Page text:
cover image Murder of Crows

Murder of Crows

Anne Bishop. Roc, $26.95 (368p) ISBN 978-0-451-46526-9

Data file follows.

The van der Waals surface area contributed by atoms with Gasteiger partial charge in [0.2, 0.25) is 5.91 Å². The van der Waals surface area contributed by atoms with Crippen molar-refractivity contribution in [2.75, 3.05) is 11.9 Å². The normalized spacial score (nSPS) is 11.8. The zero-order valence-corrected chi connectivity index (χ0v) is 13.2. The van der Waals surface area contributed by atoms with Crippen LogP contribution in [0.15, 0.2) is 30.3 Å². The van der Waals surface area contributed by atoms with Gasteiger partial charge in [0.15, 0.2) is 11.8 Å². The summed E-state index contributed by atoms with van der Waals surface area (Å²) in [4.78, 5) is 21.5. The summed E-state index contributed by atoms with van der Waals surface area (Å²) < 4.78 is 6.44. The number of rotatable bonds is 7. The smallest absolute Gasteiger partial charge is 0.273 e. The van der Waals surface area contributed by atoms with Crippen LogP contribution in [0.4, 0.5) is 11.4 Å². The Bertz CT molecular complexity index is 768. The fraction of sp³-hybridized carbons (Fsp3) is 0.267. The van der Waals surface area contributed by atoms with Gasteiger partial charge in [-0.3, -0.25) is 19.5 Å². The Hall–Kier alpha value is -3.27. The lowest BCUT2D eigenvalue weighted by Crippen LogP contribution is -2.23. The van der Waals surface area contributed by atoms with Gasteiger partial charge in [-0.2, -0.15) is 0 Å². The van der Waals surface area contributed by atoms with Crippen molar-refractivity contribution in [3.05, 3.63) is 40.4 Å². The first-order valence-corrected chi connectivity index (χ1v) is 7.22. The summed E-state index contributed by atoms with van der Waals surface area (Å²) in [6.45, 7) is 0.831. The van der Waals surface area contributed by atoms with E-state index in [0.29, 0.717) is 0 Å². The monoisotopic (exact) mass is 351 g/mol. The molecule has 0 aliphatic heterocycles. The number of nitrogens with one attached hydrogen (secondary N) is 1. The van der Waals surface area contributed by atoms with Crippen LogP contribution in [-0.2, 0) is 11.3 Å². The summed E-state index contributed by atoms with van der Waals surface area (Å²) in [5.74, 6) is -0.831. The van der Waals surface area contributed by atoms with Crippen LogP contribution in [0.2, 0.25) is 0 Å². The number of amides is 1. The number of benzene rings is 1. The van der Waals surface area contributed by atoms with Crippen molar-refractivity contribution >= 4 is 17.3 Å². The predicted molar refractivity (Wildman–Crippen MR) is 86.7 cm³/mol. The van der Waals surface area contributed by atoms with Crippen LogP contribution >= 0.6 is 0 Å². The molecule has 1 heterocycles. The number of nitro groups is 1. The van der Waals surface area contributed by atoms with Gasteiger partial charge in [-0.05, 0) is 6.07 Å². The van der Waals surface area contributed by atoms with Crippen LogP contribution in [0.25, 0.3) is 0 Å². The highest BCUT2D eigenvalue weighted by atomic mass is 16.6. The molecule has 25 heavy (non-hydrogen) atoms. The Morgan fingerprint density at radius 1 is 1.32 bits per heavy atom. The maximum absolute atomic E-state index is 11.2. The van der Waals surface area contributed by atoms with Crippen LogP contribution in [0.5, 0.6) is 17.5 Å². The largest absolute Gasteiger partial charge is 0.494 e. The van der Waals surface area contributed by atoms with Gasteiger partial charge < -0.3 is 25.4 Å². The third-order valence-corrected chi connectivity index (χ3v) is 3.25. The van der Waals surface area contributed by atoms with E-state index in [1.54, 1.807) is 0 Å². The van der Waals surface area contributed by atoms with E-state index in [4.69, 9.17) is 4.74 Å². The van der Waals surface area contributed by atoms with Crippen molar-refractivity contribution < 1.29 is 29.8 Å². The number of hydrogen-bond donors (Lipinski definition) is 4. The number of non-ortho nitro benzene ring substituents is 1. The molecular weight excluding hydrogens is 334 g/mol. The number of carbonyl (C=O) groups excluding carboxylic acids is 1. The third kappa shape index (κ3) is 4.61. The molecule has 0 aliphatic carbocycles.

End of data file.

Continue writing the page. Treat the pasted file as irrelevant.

Bishop’s solid but unspectacular sequel to Written in Red has all the strengths and weaknesses of its predecessor. Meg Corbyn, a prophet who has visions when she bleeds, sees danger approaching the compound where she’s protected by the supernatural creatures of this alternate present-day America. Humans on the outside have gotten hold of a pair of drugs—“feel-good” and “gone over wolf”—that are wreaking havoc on both populations. The plot is adequate, but the worldbuilding that underpins Bishop’s story remains both illogical and premised on the blithe erasure of Native Americans; the continent is instead populated by brutal paranormals who reluctantly allow human incursion but maintain ruthless control. This only draws attention to the ludicrous development of contemporary technologies and social concepts. Readers willing to overlook the flaws of the opener will likely have no problem doing so again, while anyone who put down the first installment has no reason to pick up the sequel. (Mar.)